The Asylum had its own cemetery. People came and went though, it wasn’t always the end of the road and when the photographer that came to capture the newly admitted, those well enough would ask to have images taken to show they were well and recovered to send to their loved ones with the plea to come and take them away.

Today we were considering restraint, emotional, physical and chemical.

I wrote this for Charlotte.

 

In Chains

Into the light, beyond the bands that bind me tight,

Into the dawn, beneath the hands that hold me down,

Into the sunlight, the stench of starch and sulphur stings my eyes

Into the madness, my muddled mind festers in fetid fettered manacles.

Deliver me.

© Alison Jean Hankinson

 

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The day we fell….

They shall grow not old, as we that are left grow old,

We remember them each and everyone, every year, it is our duty

We solemnly speak their names, we treasure their memories in our hallowed halls

We honour their fate on memorials and museum walls.

 

Kick back, flashlight, night flare

We are back there

I do solemnly swear to bring honour and bear witness

To my country but he is missing in action.

tap tap….clack clack…. frack frack

I scour the wall of missing people.

 

©Alison Jean Hankinson

 

First line taken from For the Fallen- by Laurence Binyon. Last line taken from “Leaving time” Jodi Picoult. For Bridging the Gap at d’Verse.

 

Shades of Betty.

It was damask and silk with woven flowers,

Azure, ruby and evergreen on a backdrop of black velveteen.

Her favourite scarf.

 

She wore it like a shawl

skittered, off-centre a-kilter

slightly syncopated in the spirit of her slightly singular eccentricity.

 

Shades of sublime serendipity

Shades of anguish unfurling

Shades of Betty.

 

© Alison Jean Hankinson.

The image is my own. ©Alison Jean Hankinson

 

Tuku Iho

In this house we live year on year

Our lives enriched by treasured trinkets we hold dear.

Each memory good or bad permeates these walls

Each sound of love and cry of pain echoed through these halls.

 

In this house of love we played and plotted undaunted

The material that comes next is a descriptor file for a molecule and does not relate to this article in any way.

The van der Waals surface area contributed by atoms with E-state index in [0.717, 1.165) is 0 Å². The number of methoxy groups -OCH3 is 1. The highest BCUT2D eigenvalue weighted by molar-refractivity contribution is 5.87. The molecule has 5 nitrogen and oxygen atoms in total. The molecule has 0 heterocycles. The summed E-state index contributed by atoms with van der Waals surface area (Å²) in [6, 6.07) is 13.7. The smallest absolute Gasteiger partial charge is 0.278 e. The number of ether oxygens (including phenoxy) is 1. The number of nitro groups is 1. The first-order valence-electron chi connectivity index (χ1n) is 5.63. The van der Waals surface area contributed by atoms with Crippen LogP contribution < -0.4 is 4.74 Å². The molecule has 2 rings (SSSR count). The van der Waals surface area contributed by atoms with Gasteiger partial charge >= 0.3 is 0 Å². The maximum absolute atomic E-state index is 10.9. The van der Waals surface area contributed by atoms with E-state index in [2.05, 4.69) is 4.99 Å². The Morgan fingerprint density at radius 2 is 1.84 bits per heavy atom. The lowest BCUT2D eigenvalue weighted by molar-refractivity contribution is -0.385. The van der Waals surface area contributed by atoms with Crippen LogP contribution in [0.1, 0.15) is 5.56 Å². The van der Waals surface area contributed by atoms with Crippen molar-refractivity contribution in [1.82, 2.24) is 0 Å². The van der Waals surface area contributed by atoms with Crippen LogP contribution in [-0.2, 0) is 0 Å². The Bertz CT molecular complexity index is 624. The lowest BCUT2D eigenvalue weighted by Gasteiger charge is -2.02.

Our lives enriched by dreams of grandchildren and children wanted.

Each wall on strong foundations built to withstand falls

Each garden flower planted with patience and nurtured with love grows tall.

 

Our house is strong from loving bonds

Our legacy seeps through each foliage frond

Every brick and stone when we grow old

Carries enduring imprint of our souls.

 

©Alison Jean Hankinson

this is for the final day of napowrimo2108

Liminality….

I miss lavender

It attracted the bees and reminded me of home

When home was half a world away and beyond the realms of reality.

 

I miss home still, not a place or sense of belonging

But the physical space that keeps us safe from the rest of the world

The place where it is okay to be nothing to nobody in a non-descript kind of way.

 

I miss being valued and making a contribution that is deemed worthwhile

Beyond the futile measures of a financially strapped world or work.

Where experience, age and wisdom lies currently forgotten alongside dandelion dreams on the kerbside of parsimony.

 

I miss the bright star of hope and the sense of celestial justice

That came from the certainty that there was some unwritten moral code

Whereby staunch steadfast endeavour would be rewarded with reciprocal remuneration.

 

I miss being able to do what I do best

Taking my place in the workforce

Having my tools at my desk to bring the world alive for the future generations.

 

©Alison Jean Hankinson

This is for Day 28 Napowrimo